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Izzy

Priory Road - North East Essex in BR days

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I have looked at whether EZ line would be feasible for me, but I am not sure. The idea behind using the steel wire is too be able to fit it without adding any strain to the posts, indeed to help strengthen the whole structure. I’ll try and explain a bit more when I next post. 
 

Izzy

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Making the OHLE

 

The N brass cantilevers are two layer etched nickel-silver arms fitted to brass H section posts. These are the bridge type.

 

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These were all made up using my 15watt antex iron with a 1mm tip, holding the paired up arms with a couple of pairs of sprung tweezers to keep them all aligned. I actually found I had to solder one bit at a time and then make adjustments to keep them properly aligned.

 

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Using the iron with a small tip meant that when it came to soldering them to the posts there was plenty of time to hold the tip in place and make small movements to get the correct position as it took a while for the amount of heat needed to build up.

 

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The insulators are small fold-up etches fixed in place after putting the arms on the posts. Meant to be made into a V shape and then squeezed onto the arm I decided to use some scrap etch soldered up into a double layer the same thickness as the arms to shape them. Folding/squeezing them up around it with snipe nosed pliers. These were then hung on the arms, soldered into place, and the bottom edges then squeezed up again using the pliers.

 

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My original idea was to just drill a hole and plug the posts into the baseboard. With the bridge cantilevers this was possible because the arms were located at the top of the post, and at the height I had decided on there was plenty of post left beneath the concrete plinth (some plasticard glued in place) to go right down into the board a considerable distance. Indeed the locations I had picked for these turned out to be just where an underneath baseboard support existed and the holes went right down the middle of it giving the posts a good firm seating. They felt nice and secure, and being very close to the bridge it seemed unlikely they would get caught/knocked and pulled about.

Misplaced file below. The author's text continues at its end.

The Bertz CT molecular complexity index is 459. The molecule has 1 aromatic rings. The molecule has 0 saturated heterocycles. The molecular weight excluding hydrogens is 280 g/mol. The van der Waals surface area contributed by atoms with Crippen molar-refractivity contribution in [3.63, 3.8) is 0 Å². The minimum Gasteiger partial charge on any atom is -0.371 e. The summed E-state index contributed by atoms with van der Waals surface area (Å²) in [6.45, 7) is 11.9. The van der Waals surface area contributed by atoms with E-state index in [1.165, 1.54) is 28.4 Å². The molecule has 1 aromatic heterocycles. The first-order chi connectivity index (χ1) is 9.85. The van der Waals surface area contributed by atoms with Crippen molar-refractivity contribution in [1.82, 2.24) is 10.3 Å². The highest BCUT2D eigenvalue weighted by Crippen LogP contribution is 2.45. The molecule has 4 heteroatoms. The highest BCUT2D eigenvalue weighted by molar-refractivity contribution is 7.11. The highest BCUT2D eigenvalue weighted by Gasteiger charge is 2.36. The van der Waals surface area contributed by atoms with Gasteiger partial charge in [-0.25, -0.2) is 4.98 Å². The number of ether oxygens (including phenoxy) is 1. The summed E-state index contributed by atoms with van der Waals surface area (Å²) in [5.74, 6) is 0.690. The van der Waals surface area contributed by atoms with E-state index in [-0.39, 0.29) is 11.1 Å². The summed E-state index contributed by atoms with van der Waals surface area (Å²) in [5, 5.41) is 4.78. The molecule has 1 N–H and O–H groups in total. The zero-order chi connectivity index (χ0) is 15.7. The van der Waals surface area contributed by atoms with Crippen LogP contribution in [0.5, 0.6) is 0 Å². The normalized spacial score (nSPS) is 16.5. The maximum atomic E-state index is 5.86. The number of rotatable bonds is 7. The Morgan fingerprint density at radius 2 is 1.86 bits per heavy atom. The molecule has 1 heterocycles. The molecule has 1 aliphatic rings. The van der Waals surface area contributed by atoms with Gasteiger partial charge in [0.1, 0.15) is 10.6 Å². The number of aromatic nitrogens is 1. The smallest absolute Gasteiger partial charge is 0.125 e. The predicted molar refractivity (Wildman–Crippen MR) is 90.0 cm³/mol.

However, the main cantilevers with their larger arms extending further down the posts meant there wasn’t much left to push into the board. So I decided to put lengths of 8ba studding on the bottom and bolt the posts into place for secure fixing. These were soldered onto the ends of the posts with the 15watt iron using a much bigger wedge tip.

 

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And bolted in place. This means that not only are they nice and secure but can/could be removed at any time if needed, make adjustment or repair damage etc.

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One other simple cantilever made was a home brew job, two arms on one post, needed for where the two separate lines join just before the signalbox. In these kind of scenarios how the contact wires are held depends on how long/short the divergence is, the angle of the turnout. As this was quite sharp, an A5 wye if I remember correctly, I could use the two arms on the one post as exists at the passing loop in Kirby Cross on the Walton-on-Naze branch. If it had been more shallower two separate cantilevers close together would have been needed. Although it doesn’t really show one arm is set slightly higher than the other since the diverging wire sits over the other.